With wildly high temperatures, wicked weather and wildfires across the country, there are more warnings than usual posted about fireworks safety this year. In addition to harming themselves, people are also in danger of lighting up their entire neighborhoods.
"What people don’t realize is while they’re setting off fireworks and sparklers in this hot, dry heat or wind, that fires can move very quickly, putting their neighborhood directly in threat," said Mike Apicello, a spokesman for the National Interagency Fire Center in Boise, Idaho.
"Look for open, wide spaces to ignite fireworks, and stay away from fire fuels such as grass, which in this type of heat, cure out really fast. And with the high winds, all it takes is an ignition, even in an urban environment. A bottle rocket on a shake roof would ignite a fire very rapidly.
"Our fire resources are going to be very busy across the nation this July Fourth, so please use caution," he said.
In the event of high winds, drifting embers can easily start a fire, so if it's too windy for you to safely ignite, it's best to set the sparklers aside for another day.
Apicello advises checking locally before you do anything, adding that fireworks are not allowed in national parks.
After all, fireworks aren't legal everywhere. CNN Radio reports in this podcast about where you can and can't ignite them.
Each year, more than 100 fireworks-related injuries are reported to hospitals, according to the National Council on Fireworks Safety.
Last year alone, 65% of those injuries happened, not surprisingly, during the 30 days around the Fourth of July, the U.S. Consumer Product Safety Commission reported.
Two groups in Los Angeles just can’t seem to get together on a day of solidarity.
For more than a decade, May 1 – which is the labor movement's International Workers' Day, or May Day – has been about immigration in Los Angeles. Angelica Salas, executive director for the Coalition for Humane Immigrant Rights in Los Angeles, said for many years people in the United States didn't celebrate the day, but CHIRLA has tried to change that in Southern California.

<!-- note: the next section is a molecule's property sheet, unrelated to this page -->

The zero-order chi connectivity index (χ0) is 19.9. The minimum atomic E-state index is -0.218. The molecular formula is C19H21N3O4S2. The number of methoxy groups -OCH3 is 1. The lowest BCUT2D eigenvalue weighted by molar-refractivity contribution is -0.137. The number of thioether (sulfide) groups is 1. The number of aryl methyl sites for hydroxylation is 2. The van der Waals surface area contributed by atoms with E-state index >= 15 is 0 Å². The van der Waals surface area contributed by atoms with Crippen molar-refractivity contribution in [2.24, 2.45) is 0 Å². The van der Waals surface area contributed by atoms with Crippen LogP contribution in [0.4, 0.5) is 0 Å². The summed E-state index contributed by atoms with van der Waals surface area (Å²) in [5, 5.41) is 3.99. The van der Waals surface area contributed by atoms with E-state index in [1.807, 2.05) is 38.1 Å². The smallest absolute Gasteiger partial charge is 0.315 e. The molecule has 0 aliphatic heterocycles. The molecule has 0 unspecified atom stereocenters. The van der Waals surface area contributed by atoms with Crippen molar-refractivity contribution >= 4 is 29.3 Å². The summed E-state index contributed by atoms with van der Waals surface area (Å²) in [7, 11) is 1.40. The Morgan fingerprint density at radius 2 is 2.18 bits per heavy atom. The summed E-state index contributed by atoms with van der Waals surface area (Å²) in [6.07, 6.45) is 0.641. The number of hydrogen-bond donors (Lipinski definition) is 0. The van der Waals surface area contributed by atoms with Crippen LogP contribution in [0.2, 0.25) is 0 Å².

“[It’s] a major day of mobilization. All around the world people mobilize en mass," Salas said. “And we’re very proud to have brought back to the United States the engagement of May 1.”
(Click the audio player to hear more on this story from CNN Radio's Jim Roope)
This year, however, immigration will share the day with the Occupy protesters. Nationwide, Occupy organizers are calling for large-scale demonstrations across the country on International Workers' Day, which is Tuesday.
Salas says CHIRLA and other immigrant-rights groups have tried to get together with the Occupy movement for the day. But Michael Novick, an organizer for Occupy Los Angeles, says the two sides just couldn’t “gel.”
Jenna Talackova was born a man. She began the process of becoming a woman at age 14 with hormone treatments and then had surgery at the age of 19.
“I have always dreamed of being in the Miss Universe competition and having an opportunity to represent my country, Canada,” said the 23-year-old beauty contestant. “I was told by representatives of the Miss Universe Canada Pageant that I could not compete because a rule stated that I had to be a naturally born woman,” she said.
The Miss Universe Pageant is owned by Donald Trump who, after much attention, changed his mind and said Talackova could compete. But, Talackova’s attorney Gloria Allred says, she and her client want the “naturally born” rule eliminated.